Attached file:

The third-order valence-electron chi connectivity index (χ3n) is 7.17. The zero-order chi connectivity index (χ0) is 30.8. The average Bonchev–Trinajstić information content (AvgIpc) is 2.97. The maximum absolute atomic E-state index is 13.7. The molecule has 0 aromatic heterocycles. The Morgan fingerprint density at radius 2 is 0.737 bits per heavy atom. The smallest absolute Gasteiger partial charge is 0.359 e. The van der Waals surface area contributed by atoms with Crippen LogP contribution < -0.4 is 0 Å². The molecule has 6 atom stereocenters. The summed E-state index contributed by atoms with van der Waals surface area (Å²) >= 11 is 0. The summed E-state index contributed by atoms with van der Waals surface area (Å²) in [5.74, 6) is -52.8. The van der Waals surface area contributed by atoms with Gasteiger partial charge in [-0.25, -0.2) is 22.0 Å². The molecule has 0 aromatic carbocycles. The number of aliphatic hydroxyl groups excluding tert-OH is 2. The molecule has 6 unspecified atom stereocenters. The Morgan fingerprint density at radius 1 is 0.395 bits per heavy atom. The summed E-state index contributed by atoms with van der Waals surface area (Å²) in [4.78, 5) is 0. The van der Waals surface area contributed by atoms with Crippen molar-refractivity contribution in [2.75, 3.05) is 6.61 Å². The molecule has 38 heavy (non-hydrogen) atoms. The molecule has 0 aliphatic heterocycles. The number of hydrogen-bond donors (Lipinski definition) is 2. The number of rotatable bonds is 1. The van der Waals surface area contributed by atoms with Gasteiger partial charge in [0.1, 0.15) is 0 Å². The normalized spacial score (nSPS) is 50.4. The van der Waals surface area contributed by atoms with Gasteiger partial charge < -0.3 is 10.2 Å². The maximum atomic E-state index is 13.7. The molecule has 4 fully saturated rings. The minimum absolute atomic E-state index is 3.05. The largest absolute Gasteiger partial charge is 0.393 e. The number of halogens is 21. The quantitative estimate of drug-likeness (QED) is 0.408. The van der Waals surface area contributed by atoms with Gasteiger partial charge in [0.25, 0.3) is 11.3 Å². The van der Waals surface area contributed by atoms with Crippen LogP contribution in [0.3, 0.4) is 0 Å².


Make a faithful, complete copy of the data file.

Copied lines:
The third-order valence-electron chi connectivity index (χ3n) is 7.17. The zero-order chi connectivity index (χ0) is 30.8. The average Bonchev–Trinajstić information content (AvgIpc) is 2.97. The maximum absolute atomic E-state index is 13.7. The molecule has 0 aromatic heterocycles. The Morgan fingerprint density at radius 2 is 0.737 bits per heavy atom. The smallest absolute Gasteiger partial charge is 0.359 e. The van der Waals surface area contributed by atoms with Crippen LogP contribution < -0.4 is 0 Å². The molecule has 6 atom stereocenters. The summed E-state index contributed by atoms with van der Waals surface area (Å²) >= 11 is 0. The summed E-state index contributed by atoms with van der Waals surface area (Å²) in [5.74, 6) is -52.8. The van der Waals surface area contributed by atoms with Gasteiger partial charge in [-0.25, -0.2) is 22.0 Å². The molecule has 0 aromatic carbocycles. The number of aliphatic hydroxyl groups excluding tert-OH is 2. The molecule has 6 unspecified atom stereocenters. The Morgan fingerprint density at radius 1 is 0.395 bits per heavy atom. The summed E-state index contributed by atoms with van der Waals surface area (Å²) in [4.78, 5) is 0. The van der Waals surface area contributed by atoms with Crippen molar-refractivity contribution in [2.75, 3.05) is 6.61 Å². The molecule has 38 heavy (non-hydrogen) atoms. The molecule has 0 aliphatic heterocycles. The number of hydrogen-bond donors (Lipinski definition) is 2. The number of rotatable bonds is 1. The van der Waals surface area contributed by atoms with Gasteiger partial charge in [0.1, 0.15) is 0 Å². The normalized spacial score (nSPS) is 50.4. The van der Waals surface area contributed by atoms with Gasteiger partial charge < -0.3 is 10.2 Å². The maximum atomic E-state index is 13.7. The molecule has 4 fully saturated rings. The minimum absolute atomic E-state index is 3.05. The largest absolute Gasteiger partial charge is 0.393 e. The number of halogens is 21. The quantitative estimate of drug-likeness (QED) is 0.408. The van der Waals surface area contributed by atoms with Gasteiger partial charge in [0.25, 0.3) is 11.3 Å². The van der Waals surface area contributed by atoms with Crippen LogP contribution in [0.3, 0.4) is 0 Å².